Thursday, December 15, 2011


As a secular family, we celebrate Christmas as a cultural holiday. For me Christmas is a time when we really focus on spending quality time with family and friends, letting them know how much they mean to us and how grateful we are for all that we have in our lives. It also means reaching out to those that are less fortunate and giving to them as well, making the bleak days of winter a little brighter. It is also a time to celebrate the innocence of childhood, the magic and joy of a season that would otherwise be filled with cold dreary days and longer (and even colder) nights. It is a time to carry on traditions as well as make new ones, ones that will be carried on through the years and bring back fond memories.

I do not dismiss that Christmas is an important religious holiday to Christians. And to that end, I do explain that to my children and teach them about it. I want them to be exposed to all different religions, particularly Christianity since it is so prominent in our society. I want to be respectful of other beliefs and teach my kids to do the same. But I personally don't feel that celebrating Christmas in a secular fashion is disrespectful and if anyone disagrees with me, then I'm sorry but they are not being very respectful of my beliefs in return for the same courtesy.

But that was not the point of this post. The point was that the Advent calendar has done a remarkable job of keeping me accountable and as a family, we were able to do quite a few acts of service over the last few weeks and I hope that I taught my kids that the best part of Christmas is not the gifts Santa leaves for them but the ones that they can give to others, both those we know and also and maybe even more importantly, those we don't.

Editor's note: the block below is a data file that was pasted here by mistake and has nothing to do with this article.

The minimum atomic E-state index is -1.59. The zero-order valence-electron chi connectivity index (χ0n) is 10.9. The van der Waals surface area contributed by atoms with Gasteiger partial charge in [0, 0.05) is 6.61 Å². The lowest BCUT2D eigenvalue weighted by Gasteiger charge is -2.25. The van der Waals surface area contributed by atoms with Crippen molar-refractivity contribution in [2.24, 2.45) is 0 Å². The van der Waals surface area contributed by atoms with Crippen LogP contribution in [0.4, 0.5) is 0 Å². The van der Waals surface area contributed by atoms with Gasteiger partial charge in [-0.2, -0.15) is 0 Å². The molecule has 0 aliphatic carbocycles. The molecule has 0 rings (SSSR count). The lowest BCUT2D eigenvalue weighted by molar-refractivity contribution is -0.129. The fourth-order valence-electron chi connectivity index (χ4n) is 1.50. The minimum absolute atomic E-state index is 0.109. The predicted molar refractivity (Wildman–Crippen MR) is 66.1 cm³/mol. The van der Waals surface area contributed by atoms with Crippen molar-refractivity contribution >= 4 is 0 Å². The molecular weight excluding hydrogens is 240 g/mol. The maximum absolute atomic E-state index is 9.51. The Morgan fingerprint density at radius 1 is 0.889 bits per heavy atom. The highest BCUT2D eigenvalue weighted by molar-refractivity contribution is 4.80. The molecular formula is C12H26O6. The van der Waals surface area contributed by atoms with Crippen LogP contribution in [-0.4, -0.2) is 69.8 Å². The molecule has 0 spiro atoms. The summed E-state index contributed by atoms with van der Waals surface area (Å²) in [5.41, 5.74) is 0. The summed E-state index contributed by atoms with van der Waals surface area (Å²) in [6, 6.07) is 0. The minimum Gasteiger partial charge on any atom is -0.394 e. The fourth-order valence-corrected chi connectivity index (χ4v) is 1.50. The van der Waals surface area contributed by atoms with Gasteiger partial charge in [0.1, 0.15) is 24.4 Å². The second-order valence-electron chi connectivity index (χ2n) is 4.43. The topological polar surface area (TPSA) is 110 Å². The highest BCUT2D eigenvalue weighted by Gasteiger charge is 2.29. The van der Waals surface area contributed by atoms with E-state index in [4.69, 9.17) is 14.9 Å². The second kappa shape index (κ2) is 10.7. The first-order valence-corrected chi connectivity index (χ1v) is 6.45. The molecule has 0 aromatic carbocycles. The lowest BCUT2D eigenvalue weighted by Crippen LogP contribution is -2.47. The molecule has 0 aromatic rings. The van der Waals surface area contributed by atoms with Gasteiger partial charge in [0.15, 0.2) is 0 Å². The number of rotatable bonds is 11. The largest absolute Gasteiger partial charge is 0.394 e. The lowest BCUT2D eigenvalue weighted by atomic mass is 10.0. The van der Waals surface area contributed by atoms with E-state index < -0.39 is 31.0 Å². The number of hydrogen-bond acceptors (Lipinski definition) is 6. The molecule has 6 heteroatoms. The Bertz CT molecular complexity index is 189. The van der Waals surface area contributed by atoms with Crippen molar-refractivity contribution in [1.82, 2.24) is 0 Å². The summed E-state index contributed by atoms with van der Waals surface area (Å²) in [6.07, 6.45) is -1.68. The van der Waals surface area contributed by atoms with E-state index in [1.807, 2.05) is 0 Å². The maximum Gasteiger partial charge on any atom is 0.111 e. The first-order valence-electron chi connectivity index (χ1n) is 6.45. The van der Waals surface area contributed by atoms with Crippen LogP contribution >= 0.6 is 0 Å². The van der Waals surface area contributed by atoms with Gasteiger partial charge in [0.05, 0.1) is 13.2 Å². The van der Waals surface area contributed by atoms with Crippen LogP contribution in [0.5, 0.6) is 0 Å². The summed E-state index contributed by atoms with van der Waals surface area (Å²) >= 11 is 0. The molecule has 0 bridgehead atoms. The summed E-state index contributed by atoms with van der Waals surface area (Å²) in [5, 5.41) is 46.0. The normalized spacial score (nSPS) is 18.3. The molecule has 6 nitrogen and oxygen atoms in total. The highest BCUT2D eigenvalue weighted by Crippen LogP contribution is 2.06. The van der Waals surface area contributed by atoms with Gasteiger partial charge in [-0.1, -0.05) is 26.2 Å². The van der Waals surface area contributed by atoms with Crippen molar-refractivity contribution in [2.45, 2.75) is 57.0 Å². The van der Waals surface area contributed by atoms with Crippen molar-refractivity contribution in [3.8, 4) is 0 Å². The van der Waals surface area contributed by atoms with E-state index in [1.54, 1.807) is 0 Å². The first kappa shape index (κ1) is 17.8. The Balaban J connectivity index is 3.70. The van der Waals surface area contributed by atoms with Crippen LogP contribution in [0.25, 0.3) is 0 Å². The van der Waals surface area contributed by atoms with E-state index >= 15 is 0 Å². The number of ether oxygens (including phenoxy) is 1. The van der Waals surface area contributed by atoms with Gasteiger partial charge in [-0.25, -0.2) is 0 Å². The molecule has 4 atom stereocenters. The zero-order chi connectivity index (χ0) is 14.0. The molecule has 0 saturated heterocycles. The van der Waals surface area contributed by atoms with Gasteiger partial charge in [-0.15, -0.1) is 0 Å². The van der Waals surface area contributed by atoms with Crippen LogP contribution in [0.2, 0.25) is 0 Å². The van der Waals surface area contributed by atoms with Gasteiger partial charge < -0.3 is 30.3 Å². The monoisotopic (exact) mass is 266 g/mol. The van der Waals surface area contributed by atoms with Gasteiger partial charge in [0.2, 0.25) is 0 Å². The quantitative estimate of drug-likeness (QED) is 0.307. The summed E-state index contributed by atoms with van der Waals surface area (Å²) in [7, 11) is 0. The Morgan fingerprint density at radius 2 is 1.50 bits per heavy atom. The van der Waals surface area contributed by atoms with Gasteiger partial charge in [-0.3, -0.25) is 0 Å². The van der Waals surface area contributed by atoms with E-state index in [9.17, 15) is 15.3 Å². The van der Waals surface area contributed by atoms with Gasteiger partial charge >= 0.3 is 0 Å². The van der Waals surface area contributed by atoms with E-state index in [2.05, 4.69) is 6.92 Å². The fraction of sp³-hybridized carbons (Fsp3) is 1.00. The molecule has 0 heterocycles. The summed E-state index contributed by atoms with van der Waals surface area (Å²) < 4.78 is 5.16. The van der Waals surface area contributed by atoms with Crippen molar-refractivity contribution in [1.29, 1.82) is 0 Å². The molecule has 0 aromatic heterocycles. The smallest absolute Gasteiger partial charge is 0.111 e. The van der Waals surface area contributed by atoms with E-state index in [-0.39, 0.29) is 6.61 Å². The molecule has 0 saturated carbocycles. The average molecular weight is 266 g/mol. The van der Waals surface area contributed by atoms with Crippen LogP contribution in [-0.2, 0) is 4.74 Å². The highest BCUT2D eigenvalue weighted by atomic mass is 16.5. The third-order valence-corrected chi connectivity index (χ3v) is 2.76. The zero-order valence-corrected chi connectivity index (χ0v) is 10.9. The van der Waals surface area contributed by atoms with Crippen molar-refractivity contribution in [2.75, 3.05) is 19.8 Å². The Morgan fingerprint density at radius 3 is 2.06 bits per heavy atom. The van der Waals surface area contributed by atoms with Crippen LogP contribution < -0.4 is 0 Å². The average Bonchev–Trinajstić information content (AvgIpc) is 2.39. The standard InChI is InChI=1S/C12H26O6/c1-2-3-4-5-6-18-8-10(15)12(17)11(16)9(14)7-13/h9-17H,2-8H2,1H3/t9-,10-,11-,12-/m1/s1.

Last week we focused on those we don't know. We donated blankets and towels to the animal shelter to keep the dogs and cats warm during the winter, we picked out toys and dropped them off at the toy drive at the fire station, we left canned food out for the mail carrier to distribute to those in need and purchased more non-perishables to drop off at TLC's Stuff the Bus for local families who might not otherwise get to have a a nice dinner this holiday. Lastly, we treated ourselves to Starbucks and just because, we paid for the order of the person behind us.

This week we focused on those we do know. The kids helped me stuff, seal and affix labels for holiday cards, made crafty gifts and cards for their teachers, bus drivers and grandparents, helped put together "snowman soup" kits for all their classmates and picked out gifts for good friends. They also helped wrap gifts for family members and each picked out a Christmas/birthday gift for the dog. Next week we will finish things off with a day of baking, taking plates of goodies to some of the neighbors.

I am not writing about all this to give myself a pat on the back or brag about all the great things I did with my kids the last few weeks. In fact I am rather embarrassed. Because although I have thought about donating and volunteering and instilling that in the kids many times, it is quite rare for me to make a concerted effort to make it a regular part of our lives. Why should it only happen around the holidays?

I don't want to dismiss the things I have done because I do volunteer quite a bit of my time for the organizations my children are involved in - school, sports, ballet. And we do frequently donate items, money and when we can, time to the local animal shelter. But that is not good enough for me. Not anymore.

Because I think the greatest gift I have gotten this Christmas is a deeper understanding of the values that I want to teach my children, of the person I want to be. And while to some's disappointment that may include a further cemented decision to remain a secular family, I don't think anyone can be disappointed with my decision that I want to give more and teach my kids to do the same, not only at Christmas but all year long.

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